The process of neurodegeneration in Parkinson's disease begins long before the onset of clinical motor symptoms, resulting in substantial cell loss by the time a diagnosis can be made. The period between the onset of neurodegeneration and the development of motoric disease would be the ideal time to intervene with disease modifying therapies. This pre-motor phase can last many years, but the lack of a specific clinical phenotype means that objective biomarkers are needed to reliably detect prodromal disease. In recent years, recognition that patients with REM sleep behaviour disorder (RBD) are at particularly high risk of future parkinsonism has enabled the development of large prodromal cohorts in which to investigate novel biomarkers, and neuroimaging has generated some of the most promising results to date. Here we review investigations undertaken in RBD and other pre-clinical cohorts, including modalities that are well established in clinical Parkinson's as well as novel imaging methods. Techniques such as high resolution MRI of the substantia nigra and functional imaging of Parkinsonian brain networks have great potential to facilitate early diagnosis. Further longitudinal studies will establish their true value in quantifying prodromal neurodegeneration and predicting future Parkinson's.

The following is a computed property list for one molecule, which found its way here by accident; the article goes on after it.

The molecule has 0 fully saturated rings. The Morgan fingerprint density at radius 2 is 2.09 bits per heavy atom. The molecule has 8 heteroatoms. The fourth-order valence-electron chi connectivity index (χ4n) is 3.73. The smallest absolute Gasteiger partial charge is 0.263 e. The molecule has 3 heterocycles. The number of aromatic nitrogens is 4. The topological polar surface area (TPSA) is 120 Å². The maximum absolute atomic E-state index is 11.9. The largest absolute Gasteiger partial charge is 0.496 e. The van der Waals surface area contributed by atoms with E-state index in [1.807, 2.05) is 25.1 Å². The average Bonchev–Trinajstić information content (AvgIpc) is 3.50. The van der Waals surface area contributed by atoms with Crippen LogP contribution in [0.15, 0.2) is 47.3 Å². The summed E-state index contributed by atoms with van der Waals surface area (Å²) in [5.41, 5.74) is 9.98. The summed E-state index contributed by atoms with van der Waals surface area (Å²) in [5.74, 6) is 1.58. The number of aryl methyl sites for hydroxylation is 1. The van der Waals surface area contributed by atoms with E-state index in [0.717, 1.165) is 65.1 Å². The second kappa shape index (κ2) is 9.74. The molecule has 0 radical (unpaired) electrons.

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Brain, Humans, Neuroimaging, Parkinson Disease